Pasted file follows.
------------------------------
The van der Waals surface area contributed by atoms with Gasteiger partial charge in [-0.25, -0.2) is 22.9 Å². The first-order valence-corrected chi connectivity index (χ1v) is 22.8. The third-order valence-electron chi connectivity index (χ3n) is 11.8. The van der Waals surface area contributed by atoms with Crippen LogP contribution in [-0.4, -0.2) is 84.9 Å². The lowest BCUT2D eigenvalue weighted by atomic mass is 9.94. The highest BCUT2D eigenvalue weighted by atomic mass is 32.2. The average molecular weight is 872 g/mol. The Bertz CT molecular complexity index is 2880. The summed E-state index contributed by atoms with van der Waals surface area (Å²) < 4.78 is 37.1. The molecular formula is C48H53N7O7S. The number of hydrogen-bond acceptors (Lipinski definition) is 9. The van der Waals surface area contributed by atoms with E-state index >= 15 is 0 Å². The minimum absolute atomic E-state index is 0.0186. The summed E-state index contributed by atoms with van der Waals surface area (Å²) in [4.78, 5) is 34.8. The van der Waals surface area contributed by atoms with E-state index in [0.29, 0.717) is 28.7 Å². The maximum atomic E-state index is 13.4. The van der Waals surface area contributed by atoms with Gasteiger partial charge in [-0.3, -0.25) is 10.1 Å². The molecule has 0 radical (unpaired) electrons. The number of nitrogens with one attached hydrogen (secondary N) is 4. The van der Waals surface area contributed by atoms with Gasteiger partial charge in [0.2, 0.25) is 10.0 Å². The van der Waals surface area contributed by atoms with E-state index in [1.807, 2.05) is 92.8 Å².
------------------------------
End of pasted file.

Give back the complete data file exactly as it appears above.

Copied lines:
The van der Waals surface area contributed by atoms with Gasteiger partial charge in [-0.25, -0.2) is 22.9 Å². The first-order valence-corrected chi connectivity index (χ1v) is 22.8. The third-order valence-electron chi connectivity index (χ3n) is 11.8. The van der Waals surface area contributed by atoms with Crippen LogP contribution in [-0.4, -0.2) is 84.9 Å². The lowest BCUT2D eigenvalue weighted by atomic mass is 9.94. The highest BCUT2D eigenvalue weighted by atomic mass is 32.2. The average molecular weight is 872 g/mol. The Bertz CT molecular complexity index is 2880. The summed E-state index contributed by atoms with van der Waals surface area (Å²) < 4.78 is 37.1. The molecular formula is C48H53N7O7S. The number of hydrogen-bond acceptors (Lipinski definition) is 9. The van der Waals surface area contributed by atoms with E-state index >= 15 is 0 Å². The minimum absolute atomic E-state index is 0.0186. The summed E-state index contributed by atoms with van der Waals surface area (Å²) in [4.78, 5) is 34.8. The van der Waals surface area contributed by atoms with E-state index in [0.29, 0.717) is 28.7 Å². The maximum atomic E-state index is 13.4. The van der Waals surface area contributed by atoms with Gasteiger partial charge in [-0.3, -0.25) is 10.1 Å². The molecule has 0 radical (unpaired) electrons. The number of nitrogens with one attached hydrogen (secondary N) is 4. The van der Waals surface area contributed by atoms with Gasteiger partial charge in [0.2, 0.25) is 10.0 Å². The van der Waals surface area contributed by atoms with E-state index in [1.807, 2.05) is 92.8 Å².